A 22-year-old man was referred to me by a fellow
endocrinologist. The patient had previously seen eight other physicians for his
About 6 months ago, he noticed lightheadedness and
faintness while working out in the gym and had taken to drinking 3 L of
Gatorade a day to counteract the symptoms. He said his symptoms resolved 3
months before this visit, but at that time, he noticed the onset of panic
attacks, chest tightness, shortness of breath and dyspnea on exertion, tremor,
profound fatigue, weakness and flushing. These symptoms continued, despite
stopping consumption of all caffeinated beverages, and were only partially
alleviated by recently prescribed antidepressants and inhalers. He denied the
intake of any nutritional supplements, recreational drugs or protein
The patient was accompanied by his worried mother, who
contributed to the history. He was in the process of overcoming an upper
respiratory tract infection and was coughing and sneezing throughout the visit.
He denied poor libido, erectile dysfunction, gynecomastia, fractures or
ejaculatory problems, and stated he needed to shave daily. His pubertal
development had been unremarkable.
Medical history consisted of irritable bowel syndrome,
gastroesophageal reflux disease and recently diagnosed panic disorder and
asthma. The patient was allergic to cefaclor and had stopped taking his
prescribed albuterol inhaler due to ineffectiveness of the treatment. Other
medications included esomeprazole 40 mg daily (Nexium, AstraZeneca), as well as
the recently prescribed escitalopram 10 mg daily (Lexapro, Forest Laboratories)
and fluticasone/salmeterol inhaler (Advair Diskus).
The patient had recently graduated college, never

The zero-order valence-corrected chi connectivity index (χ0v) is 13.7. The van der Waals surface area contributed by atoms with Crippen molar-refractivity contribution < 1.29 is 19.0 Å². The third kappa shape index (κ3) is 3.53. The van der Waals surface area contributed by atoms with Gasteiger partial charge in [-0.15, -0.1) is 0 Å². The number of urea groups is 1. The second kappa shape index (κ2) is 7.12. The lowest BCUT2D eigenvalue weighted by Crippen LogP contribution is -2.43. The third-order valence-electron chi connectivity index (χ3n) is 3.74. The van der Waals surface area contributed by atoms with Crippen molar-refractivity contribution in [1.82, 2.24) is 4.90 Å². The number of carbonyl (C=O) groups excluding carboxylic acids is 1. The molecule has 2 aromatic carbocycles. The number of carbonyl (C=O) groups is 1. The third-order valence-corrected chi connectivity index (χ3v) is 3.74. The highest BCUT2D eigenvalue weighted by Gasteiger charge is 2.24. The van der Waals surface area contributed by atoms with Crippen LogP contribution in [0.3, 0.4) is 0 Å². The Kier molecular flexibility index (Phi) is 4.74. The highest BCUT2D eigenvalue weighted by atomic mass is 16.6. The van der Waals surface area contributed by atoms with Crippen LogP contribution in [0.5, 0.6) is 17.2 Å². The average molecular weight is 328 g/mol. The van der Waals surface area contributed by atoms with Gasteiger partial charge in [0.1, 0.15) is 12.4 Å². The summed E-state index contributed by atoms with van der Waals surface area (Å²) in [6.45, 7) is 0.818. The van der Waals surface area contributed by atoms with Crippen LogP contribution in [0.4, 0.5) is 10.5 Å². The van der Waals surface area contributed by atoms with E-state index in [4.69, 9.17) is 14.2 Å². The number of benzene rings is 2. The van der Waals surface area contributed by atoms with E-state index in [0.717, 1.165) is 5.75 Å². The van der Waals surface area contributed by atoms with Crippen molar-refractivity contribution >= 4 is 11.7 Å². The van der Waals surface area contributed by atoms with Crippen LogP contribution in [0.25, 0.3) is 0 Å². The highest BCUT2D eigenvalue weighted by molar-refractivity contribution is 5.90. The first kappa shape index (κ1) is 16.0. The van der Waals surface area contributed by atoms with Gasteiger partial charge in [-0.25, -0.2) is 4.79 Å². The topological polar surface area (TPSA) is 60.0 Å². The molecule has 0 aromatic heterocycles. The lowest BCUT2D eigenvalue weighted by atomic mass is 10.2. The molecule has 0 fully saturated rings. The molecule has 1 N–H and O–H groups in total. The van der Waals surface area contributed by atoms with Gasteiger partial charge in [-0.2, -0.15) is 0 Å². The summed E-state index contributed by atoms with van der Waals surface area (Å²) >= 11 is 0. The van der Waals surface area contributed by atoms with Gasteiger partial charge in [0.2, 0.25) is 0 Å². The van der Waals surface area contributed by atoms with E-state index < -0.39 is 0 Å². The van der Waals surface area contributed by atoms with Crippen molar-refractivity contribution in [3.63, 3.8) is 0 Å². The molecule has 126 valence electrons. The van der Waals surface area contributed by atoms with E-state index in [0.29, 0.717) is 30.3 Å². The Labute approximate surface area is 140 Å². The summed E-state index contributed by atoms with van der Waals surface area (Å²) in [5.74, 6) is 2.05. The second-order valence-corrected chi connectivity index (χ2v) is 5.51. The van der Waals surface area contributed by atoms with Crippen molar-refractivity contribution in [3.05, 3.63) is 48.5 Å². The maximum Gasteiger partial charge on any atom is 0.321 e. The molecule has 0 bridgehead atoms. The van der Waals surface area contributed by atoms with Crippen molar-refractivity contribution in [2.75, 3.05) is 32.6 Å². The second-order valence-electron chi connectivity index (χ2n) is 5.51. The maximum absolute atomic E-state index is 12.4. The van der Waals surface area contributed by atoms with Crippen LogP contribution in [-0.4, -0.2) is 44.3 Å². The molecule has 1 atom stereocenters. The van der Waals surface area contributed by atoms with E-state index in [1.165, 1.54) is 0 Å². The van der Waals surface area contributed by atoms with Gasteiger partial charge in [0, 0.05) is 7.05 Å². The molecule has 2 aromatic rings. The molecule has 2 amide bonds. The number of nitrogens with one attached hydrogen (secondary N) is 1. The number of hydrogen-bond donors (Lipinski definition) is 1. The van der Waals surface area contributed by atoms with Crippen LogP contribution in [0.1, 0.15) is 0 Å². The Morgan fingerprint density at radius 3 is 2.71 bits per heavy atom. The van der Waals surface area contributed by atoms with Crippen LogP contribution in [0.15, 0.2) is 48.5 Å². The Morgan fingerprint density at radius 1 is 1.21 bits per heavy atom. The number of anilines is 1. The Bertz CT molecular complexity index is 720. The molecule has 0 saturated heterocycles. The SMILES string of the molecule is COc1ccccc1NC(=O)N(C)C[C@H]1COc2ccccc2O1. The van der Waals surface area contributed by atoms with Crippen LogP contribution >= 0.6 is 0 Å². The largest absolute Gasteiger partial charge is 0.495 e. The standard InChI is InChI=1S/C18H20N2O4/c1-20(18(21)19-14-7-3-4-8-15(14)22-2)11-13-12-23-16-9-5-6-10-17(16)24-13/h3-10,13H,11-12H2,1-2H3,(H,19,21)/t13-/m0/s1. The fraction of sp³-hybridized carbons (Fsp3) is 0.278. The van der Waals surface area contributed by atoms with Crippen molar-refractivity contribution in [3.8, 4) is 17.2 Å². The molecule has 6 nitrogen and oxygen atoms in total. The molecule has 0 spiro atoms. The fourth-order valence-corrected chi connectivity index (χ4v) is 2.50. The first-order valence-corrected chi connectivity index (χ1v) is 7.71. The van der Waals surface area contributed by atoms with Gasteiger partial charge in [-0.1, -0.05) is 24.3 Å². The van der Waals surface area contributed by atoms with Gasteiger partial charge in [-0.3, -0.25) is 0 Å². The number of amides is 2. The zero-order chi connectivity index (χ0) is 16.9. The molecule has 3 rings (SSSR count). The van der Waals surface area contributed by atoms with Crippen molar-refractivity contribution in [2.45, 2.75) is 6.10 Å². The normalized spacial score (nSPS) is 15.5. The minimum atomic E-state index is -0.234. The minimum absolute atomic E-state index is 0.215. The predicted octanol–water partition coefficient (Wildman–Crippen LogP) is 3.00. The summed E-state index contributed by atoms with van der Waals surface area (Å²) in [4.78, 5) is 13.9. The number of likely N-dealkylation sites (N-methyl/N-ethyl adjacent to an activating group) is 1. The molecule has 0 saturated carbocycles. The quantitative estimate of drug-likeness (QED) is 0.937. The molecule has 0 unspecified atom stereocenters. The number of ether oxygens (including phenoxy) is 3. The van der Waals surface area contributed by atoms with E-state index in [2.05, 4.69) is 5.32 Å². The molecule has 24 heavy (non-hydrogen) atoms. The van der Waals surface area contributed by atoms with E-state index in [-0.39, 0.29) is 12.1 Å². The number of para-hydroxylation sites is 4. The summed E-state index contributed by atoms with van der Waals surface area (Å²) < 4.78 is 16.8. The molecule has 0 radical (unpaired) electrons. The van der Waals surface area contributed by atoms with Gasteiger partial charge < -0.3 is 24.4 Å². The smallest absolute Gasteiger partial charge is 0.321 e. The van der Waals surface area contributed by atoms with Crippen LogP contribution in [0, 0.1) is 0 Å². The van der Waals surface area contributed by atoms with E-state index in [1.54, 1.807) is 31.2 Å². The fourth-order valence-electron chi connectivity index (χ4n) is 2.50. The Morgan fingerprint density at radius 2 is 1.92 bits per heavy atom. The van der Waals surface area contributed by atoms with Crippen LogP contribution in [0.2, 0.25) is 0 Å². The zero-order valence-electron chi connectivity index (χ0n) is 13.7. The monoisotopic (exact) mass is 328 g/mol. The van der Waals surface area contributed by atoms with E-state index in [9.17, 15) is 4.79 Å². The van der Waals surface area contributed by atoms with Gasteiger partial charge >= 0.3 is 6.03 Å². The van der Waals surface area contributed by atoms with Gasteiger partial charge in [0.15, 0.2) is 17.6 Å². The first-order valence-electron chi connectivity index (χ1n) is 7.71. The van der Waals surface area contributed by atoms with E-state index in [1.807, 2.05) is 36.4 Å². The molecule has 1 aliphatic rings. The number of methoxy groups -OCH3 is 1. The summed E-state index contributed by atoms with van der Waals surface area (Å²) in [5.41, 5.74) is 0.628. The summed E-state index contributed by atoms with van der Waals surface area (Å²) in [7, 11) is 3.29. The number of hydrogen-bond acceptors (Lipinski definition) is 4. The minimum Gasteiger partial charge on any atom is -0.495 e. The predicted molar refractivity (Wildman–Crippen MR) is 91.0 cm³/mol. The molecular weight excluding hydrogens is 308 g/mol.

smoked, rarely drank alcohol and denied use of recreational drugs. Family
history was remarkable for diabetes in the father. The patients daily gym
routine had suffered considerably since the symptoms had started 3 months
before the visit.
On physical exam, the patient appeared anxious. He had a
blood pressure of 134/86 mm Hg; heart rate 88; 192 lb; and height of 73.
His exam was unremarkable except for frontal sinus tenderness, acne on face and
trunk, and reduced testicular size of 6 mL bilaterally (normal: 18 mL to 25
mL). I was unable to evaluate the distribution of the patients pubic hair
due to grooming.
The patient had brought in his complete file with
workups from the eight previous physicians, which included normal pulmonary
function tests, normal EKG and Holter monitor evaluation, normal
echocardiography, normal chemistry, complete blood count, urine toxicology
screen, chromogranin, urine and plasma metanephrine, cortisol and
5-hydroxyindoleacetic acid (5-HIAA), and normal thyroid hormone profile. The
referring endocrinologist had obtained a morning testosterone profile with a
total testosterone of 50 ng/dL (normal: 300 ng/dL to 900 ng/dL); luteinizing
hormone (LH) of 0.5; follicle-stimulating hormone (FSH) of 0.9; and estradiol
of 37. A pituitary MRI and a chest CT were normal.